Whoever, then, thinks that he understands the Holy Scriptures, or any part of them, but puts such an interpretation upon them as does not tend to build up this twofold love of God and our neighbor, does not yet understand them as he ought.
This argument that only straight people can be trusted to interpret Scripture correctly and appropriately– because queer folk don’t want to be told we’re sinning– doesn’t make any sense. If it were true, then no one would ever be able to agree about any sin. Except we know that it’s possible for greedy people to know they’re greedy and that the Bible vociferously condemns it. Or how about the two sins that almost always get brought up in these conversations: pride and gluttony. I’ve known many people over the years that confessed to gluttony and acknowledged their belief that the Bible says that gluttony is a sin– and the same thing goes for proud people.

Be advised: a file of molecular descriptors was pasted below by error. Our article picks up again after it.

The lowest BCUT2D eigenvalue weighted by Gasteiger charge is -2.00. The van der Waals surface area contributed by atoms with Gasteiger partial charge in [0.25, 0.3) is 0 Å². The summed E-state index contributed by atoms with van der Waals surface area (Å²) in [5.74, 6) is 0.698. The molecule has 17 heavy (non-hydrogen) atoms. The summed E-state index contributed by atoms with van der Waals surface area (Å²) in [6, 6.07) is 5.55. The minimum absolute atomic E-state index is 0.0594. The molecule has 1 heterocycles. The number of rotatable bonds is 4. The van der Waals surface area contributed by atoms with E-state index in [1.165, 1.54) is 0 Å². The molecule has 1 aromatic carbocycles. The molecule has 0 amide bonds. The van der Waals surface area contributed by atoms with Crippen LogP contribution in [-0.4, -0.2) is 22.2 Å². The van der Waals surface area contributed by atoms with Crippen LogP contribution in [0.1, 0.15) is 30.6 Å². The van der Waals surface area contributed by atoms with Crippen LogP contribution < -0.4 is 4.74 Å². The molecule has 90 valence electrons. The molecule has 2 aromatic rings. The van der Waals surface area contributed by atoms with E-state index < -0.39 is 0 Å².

If straights are right about the LGBT’s supposed inability to “properly” read the Bible, then how in the world is it possible for anyone to read the Bible and feel challenged by it? Our personal experience tells us that it is not just possible, it happens all of the time. I still experience feeling “convicted,” to use the evangelical parlance, and I don’t even think the Bible is inspired or inerrant anymore.
We all bring our baggage to the Bible. That’s part of what makes our collective experience of it so beautiful. It’s a text we share communally and individually, publicly and privately. We talk, we share, and together we try to build an understanding that enriches our lives, brings us comfort, and helps us to act justly, love mercy, and walk humbly.